My Little Guddi

I went on a school tour today. This one is my 4th. Not a big number, but to me, it was overwhelming. While I was really interested in figuring out which school my child will be most comfortable in, I was growing anxious with every school visit, that my baby was growing up. 

Driti has been independent ever since she was a few months old. She didn't care if I was in the office, as long as there were people around her. She was closer to grown-ups first, now, she likes to be with kids her own age. I would well-up, and break into tears thinking about her. 

My first day in office meant 15 continuous calls to Mom-in-law, to figure out if Driti was doing OK. Ma stopped picking up the phone after that, and I rushed home only to be reprimanded for my 'weak' behavior.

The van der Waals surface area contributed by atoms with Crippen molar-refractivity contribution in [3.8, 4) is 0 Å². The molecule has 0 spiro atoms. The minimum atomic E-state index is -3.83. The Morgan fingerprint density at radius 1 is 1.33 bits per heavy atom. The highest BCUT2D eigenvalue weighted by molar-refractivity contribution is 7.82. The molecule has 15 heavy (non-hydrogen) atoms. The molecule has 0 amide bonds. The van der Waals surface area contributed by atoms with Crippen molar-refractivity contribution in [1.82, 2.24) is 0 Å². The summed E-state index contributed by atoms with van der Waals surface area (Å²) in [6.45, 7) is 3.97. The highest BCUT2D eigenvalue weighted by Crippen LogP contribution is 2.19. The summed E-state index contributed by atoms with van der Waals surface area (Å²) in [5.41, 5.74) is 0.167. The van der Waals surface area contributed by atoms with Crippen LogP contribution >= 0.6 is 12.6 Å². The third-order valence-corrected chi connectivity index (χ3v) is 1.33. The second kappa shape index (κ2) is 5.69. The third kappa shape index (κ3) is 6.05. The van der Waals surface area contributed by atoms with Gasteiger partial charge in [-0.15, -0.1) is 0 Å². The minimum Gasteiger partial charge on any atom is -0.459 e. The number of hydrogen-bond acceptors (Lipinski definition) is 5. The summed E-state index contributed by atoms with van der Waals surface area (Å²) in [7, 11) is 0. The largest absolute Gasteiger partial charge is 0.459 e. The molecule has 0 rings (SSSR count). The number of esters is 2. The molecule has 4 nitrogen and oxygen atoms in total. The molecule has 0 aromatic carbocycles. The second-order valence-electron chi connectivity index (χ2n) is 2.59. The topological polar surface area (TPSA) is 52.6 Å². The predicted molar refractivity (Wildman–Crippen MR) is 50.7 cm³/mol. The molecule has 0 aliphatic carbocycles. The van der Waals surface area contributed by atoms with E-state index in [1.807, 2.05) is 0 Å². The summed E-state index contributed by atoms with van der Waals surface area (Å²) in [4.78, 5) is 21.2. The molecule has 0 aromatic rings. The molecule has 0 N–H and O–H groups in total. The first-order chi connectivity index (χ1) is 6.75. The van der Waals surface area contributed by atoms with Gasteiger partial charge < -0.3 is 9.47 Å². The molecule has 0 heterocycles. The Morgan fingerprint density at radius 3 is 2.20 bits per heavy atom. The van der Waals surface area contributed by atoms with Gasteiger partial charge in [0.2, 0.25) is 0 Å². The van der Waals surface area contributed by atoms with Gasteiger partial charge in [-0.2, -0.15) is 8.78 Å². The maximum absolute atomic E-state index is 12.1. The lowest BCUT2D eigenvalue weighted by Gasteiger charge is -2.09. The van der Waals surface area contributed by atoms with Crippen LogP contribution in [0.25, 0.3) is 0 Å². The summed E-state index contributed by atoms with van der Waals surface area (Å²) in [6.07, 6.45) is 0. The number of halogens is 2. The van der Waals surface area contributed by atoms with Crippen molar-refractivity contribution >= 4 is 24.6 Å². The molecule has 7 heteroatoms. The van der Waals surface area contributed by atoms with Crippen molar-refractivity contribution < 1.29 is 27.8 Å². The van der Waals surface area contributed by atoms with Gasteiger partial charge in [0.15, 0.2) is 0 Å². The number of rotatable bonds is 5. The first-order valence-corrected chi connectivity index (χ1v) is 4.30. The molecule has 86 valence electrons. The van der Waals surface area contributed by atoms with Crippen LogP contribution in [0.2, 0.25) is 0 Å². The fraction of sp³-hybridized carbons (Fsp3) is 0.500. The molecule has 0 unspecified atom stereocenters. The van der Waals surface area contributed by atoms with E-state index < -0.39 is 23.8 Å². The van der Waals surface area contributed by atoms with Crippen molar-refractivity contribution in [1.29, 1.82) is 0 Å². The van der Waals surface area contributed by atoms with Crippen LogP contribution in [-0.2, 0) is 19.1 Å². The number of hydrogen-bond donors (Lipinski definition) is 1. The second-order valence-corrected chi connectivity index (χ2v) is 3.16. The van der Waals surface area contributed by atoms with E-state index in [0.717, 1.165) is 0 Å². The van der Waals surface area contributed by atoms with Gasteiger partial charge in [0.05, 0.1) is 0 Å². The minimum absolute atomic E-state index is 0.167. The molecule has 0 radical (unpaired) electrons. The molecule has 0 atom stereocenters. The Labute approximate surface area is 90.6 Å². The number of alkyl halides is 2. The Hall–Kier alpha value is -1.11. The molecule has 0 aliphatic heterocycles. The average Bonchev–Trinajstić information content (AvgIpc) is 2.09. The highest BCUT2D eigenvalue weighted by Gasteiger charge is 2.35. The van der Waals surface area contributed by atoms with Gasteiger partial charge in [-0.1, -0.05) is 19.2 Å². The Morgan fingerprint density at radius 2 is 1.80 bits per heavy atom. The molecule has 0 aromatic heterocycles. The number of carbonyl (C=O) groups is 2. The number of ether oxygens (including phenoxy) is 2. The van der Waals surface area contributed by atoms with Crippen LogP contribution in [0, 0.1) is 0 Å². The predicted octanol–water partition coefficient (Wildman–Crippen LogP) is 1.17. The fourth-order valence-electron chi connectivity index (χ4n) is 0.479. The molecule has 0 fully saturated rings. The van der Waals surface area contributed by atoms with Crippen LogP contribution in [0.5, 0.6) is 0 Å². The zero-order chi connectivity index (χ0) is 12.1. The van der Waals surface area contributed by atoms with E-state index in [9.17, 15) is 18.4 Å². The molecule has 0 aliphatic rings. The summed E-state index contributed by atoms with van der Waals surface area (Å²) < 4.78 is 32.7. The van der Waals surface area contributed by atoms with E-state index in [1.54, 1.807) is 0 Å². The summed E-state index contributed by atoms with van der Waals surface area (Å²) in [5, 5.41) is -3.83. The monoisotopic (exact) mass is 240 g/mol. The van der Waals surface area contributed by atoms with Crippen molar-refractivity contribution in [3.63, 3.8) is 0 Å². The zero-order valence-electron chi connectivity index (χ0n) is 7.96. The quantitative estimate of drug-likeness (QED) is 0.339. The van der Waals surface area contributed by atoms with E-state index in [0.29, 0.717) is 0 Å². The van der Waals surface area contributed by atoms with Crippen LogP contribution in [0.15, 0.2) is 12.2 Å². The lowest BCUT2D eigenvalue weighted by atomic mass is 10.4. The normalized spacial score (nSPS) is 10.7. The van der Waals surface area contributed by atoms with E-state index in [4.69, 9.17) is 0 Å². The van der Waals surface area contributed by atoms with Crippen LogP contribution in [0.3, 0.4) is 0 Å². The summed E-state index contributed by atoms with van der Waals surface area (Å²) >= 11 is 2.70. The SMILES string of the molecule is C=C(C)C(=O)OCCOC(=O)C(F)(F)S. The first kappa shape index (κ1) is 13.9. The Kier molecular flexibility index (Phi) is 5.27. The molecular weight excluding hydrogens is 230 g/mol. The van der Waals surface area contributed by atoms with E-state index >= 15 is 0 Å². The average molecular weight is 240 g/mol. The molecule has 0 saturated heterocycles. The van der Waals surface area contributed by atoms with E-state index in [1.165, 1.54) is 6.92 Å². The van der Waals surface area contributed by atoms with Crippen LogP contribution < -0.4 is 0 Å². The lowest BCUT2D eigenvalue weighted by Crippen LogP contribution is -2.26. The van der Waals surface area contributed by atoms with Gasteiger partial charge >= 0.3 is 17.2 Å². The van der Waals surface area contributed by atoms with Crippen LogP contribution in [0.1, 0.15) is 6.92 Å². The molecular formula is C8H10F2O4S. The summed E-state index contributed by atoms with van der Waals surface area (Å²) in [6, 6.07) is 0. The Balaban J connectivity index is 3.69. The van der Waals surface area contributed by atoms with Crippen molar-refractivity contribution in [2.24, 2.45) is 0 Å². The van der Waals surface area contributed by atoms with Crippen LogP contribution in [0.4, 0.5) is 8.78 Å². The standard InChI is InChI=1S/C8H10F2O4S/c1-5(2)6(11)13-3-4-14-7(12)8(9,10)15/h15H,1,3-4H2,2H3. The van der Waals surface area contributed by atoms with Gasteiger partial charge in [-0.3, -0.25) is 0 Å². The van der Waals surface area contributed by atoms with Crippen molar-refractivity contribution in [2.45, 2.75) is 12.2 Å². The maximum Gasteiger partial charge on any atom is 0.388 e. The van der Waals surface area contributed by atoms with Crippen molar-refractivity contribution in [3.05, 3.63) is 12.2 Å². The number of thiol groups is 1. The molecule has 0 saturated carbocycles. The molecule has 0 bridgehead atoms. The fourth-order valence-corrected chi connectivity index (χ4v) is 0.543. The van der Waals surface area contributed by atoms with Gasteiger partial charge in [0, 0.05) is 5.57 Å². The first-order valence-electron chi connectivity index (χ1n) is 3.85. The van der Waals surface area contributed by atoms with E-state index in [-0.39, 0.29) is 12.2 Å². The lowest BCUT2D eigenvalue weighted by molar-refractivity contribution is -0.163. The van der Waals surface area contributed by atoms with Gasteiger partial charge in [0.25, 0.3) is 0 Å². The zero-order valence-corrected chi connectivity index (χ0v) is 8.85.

When we put her in day care after the matriarchs of the house left, I waited just outside in case she wanted me. After three hours, the care taker politely asked me to leave. 

When we moved here, I played the waiting game again, at her pre-school. She didn't know. She just always whined that I was coming too early to pick her up. 

That and all her first's were tear inducing. Except, her first time use of the 'potty'. That was liberating. 

Today, as I toured the school and looked at the Kindergarten class, my  baby felt so little in front of these really tall kids. "Will she adjust well here?" "Full day school?" She's been in full day care so that was a dumb question to myself, but who cares. I was reacting to my own emotions.

As I entered the cafeteria the principal was saying "Our kids are very disciplined. They line up and..." I could feel my eyes moisten up. My kid? Lining up? "They raise their hands to ask a question" she continued. My daughter would just keep screaming till she got your attention  I thought to myself. by rejon - This is clipart converted and broken apart that has been released into the public domain because the document says so, and its from NASA, a USA government agency. The publication is called "The Brain in Space:"